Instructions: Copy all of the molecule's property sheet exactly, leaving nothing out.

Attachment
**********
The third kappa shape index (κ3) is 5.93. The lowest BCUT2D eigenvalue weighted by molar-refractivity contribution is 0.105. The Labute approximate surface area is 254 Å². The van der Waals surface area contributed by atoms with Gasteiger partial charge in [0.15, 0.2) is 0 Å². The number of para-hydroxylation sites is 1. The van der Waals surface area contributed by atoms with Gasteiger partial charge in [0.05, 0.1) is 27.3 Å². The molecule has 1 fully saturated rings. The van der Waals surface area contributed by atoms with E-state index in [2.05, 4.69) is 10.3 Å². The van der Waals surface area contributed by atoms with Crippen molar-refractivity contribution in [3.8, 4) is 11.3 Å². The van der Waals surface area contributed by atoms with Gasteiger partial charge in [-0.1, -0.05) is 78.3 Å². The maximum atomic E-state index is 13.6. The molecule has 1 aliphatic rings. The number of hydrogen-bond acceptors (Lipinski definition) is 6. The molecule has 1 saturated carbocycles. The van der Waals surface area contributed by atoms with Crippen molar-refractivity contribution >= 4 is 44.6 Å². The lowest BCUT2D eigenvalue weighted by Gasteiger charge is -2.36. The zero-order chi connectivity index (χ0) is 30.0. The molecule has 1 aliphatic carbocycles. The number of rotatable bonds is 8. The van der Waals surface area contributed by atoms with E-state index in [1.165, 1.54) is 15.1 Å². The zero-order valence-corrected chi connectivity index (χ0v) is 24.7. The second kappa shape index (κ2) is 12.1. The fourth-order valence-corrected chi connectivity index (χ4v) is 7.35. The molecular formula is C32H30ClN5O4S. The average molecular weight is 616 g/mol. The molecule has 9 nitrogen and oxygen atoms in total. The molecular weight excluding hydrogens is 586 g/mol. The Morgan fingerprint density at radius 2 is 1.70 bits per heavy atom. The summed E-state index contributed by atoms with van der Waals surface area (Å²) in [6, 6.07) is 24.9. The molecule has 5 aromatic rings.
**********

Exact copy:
The third kappa shape index (κ3) is 5.93. The lowest BCUT2D eigenvalue weighted by molar-refractivity contribution is 0.105. The Labute approximate surface area is 254 Å². The van der Waals surface area contributed by atoms with Gasteiger partial charge in [0.15, 0.2) is 0 Å². The number of para-hydroxylation sites is 1. The van der Waals surface area contributed by atoms with Gasteiger partial charge in [0.05, 0.1) is 27.3 Å². The molecule has 1 fully saturated rings. The van der Waals surface area contributed by atoms with E-state index in [2.05, 4.69) is 10.3 Å². The van der Waals surface area contributed by atoms with Crippen molar-refractivity contribution in [3.8, 4) is 11.3 Å². The van der Waals surface area contributed by atoms with Gasteiger partial charge in [-0.1, -0.05) is 78.3 Å². The maximum atomic E-state index is 13.6. The molecule has 1 aliphatic rings. The number of hydrogen-bond acceptors (Lipinski definition) is 6. The molecule has 1 saturated carbocycles. The van der Waals surface area contributed by atoms with Crippen molar-refractivity contribution >= 4 is 44.6 Å². The lowest BCUT2D eigenvalue weighted by Gasteiger charge is -2.36. The zero-order chi connectivity index (χ0) is 30.0. The molecule has 1 aliphatic carbocycles. The number of rotatable bonds is 8. The van der Waals surface area contributed by atoms with E-state index in [1.165, 1.54) is 15.1 Å². The zero-order valence-corrected chi connectivity index (χ0v) is 24.7. The second kappa shape index (κ2) is 12.1. The fourth-order valence-corrected chi connectivity index (χ4v) is 7.35. The molecular formula is C32H30ClN5O4S. The average molecular weight is 616 g/mol. The molecule has 9 nitrogen and oxygen atoms in total. The molecular weight excluding hydrogens is 586 g/mol. The Morgan fingerprint density at radius 2 is 1.70 bits per heavy atom. The summed E-state index contributed by atoms with van der Waals surface area (Å²) in [6, 6.07) is 24.9. The molecule has 5 aromatic rings.